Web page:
Finally, CAR T cells can be modified to secrete programmed death (PD)-1-blocking single-chain variable fragments (scFv), which act in both a paracrine and autocrine manner to improve the anti-tumor activity of CAR T cells and bystander tumor-specific T cells in syngeneic and xenogeneic mouse models of PD-ligand (L)1 + hematological and solid tumors .
Promising outcomes in CD19 and BCMA CAR T cell trials serve as a proof of principle for this approach to adoptive T cell therapies for cancer. There remain significant limitations to this technology not only in the context of hematologic tumors but even more so in the context of solid tumor malignancies which are immunologically far more complex. However, CAR T cell technology will ultimately become a successful therapy in this context. Additional genetic modification of CAR T cells to generate more potent CAR T cells (i.e., armored CAR T cells) have promise in preclinical studies. Armored approaches have application to approaches based on tumour infiltrating lymphocytes (TILs), T cell receptor (TCR) modified T cells, and CAR NK cells. Rapid translation of these approaches into phase I clinical trials is critical to the further development of CAR T cell technology moving forward.
Kunle Odunsi: NO
Cell therapies for solid tumors are being asked to successfully traffic from the blood into solid tumor sites, despite potential T cell chemokine receptor- or tumor-derived chemokine mismatches. Cell therapies need to infiltrate the stromal elements of solid tumors to elicit TAA-specific cytotoxicity, regardless of antigen loss or heterogeneity. Even after successful trafficking and infiltration, T cells become rapidly dysfunctional owing to a hostile TME.
ACT using TILs has demonstrated limited efficacy in advanced melanoma and cervical cancer, with very few patients achieving complete responses [8, 9]. Similarly, in a phase I trial in patients with metastatic non-small cell lung cancer, only two of 13 evaluable patients had complete responses . Most expanded TILs are bystanders and are irrelevant for tumor antigens, with the capacity to recognize autologous tumors limited to approximately 10% of intratumoral CD8 + T cells . Moreover, this approach is associated with a high-risk of adverse events. TIL selection with specificity for mutational neoantigens may be necessary in patients with non-T cell-inflamed tumors but manufacturing remains a hurdle and is currently impractical. The most widespread method of TIL production involving isolation from tumor tissue and expanding in vitro usually takes 6–8 weeks, leading to TIL exhaustion. Moreover, many patients may be unable to wait for treatment involving this delay. Preparing young TILs without selection for antitumor reactivity is much faster but their tumor reactivity is questionable. The immunosuppressive mechanisms in the TME limit the TIL function. Injection of high-dose IL-2 as a standard method to support the growth and activity of injected TILs has several adverse effects.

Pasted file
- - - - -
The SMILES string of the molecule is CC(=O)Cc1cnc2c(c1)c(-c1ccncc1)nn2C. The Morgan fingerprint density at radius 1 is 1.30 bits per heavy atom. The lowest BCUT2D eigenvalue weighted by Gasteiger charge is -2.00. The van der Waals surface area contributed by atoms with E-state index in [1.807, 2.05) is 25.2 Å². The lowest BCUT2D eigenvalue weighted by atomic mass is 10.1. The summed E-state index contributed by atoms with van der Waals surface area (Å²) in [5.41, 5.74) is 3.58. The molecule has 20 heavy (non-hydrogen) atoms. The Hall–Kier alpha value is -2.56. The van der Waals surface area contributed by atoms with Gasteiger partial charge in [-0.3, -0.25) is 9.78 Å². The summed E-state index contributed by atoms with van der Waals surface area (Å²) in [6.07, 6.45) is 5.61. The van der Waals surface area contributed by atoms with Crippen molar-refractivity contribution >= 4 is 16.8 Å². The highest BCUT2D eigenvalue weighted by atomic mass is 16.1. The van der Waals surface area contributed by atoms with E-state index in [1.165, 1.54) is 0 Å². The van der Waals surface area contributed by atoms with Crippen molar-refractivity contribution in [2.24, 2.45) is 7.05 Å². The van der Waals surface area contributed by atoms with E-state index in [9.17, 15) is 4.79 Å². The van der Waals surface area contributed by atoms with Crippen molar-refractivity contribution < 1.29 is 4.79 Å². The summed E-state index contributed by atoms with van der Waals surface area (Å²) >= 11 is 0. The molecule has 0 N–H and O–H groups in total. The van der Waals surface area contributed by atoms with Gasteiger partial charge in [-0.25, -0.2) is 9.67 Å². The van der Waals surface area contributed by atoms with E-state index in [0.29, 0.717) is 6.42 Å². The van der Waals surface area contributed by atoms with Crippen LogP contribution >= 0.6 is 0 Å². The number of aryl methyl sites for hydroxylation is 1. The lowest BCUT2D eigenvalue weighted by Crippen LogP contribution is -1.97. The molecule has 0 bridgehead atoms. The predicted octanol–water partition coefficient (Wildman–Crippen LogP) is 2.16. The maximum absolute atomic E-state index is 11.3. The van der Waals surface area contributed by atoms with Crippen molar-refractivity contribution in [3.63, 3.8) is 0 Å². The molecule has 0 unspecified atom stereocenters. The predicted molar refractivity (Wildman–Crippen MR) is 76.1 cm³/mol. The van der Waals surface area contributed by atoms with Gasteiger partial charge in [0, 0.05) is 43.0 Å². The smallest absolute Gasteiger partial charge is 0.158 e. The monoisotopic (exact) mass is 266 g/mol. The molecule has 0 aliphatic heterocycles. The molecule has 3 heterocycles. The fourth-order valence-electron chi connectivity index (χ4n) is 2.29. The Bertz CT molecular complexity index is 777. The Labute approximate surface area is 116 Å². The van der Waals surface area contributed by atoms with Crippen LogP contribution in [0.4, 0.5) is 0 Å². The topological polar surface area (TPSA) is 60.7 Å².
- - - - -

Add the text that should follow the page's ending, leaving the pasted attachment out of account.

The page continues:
For CAR T cell approaches, the first question is whether there are suitable target antigens in solid tumors. The ideal TAA needs to be selectively expressed on tumor cells at high levels but not on the surface of important normal tissues (or, if expressed, it should be at a very low level). It should also be expressed on all or almost all of the tumor cells, with success otherwise unlikely. The degree of specificity is critical for safety, with the most feared complication of CAR therapy a catastrophic and rapid ‘on target, off tumor’ event. However, so far, there is no ideal CAR TAA in solid tumors.
Challenges with CAR T therapy includes that cell targets are largely limited to extracellular antigens, e.g., HER-2, PSMA, PSCA, mesothelin, Claudin (CLDN)18.2. The risk of toxicities, complexity of manufacturing, and costs also remain issues. Unsatisfactory clinical outcomes have been observed across solid tumor antigen targets . For example, in a trial of patients with previously treated, CLDN18.2-positive digestive system cancers treated with CLDN18.2 targeted CAR T cells, median progression-free survival (PFS) was only 3.7 months and all patients experienced a grade 3 or higher toxicity . Similarly, responses were limited in a phase 1 trial of castration-resistant, prostate cancer-directed CAR T cells armored with a dominant-negative transforming growth factor-β receptor .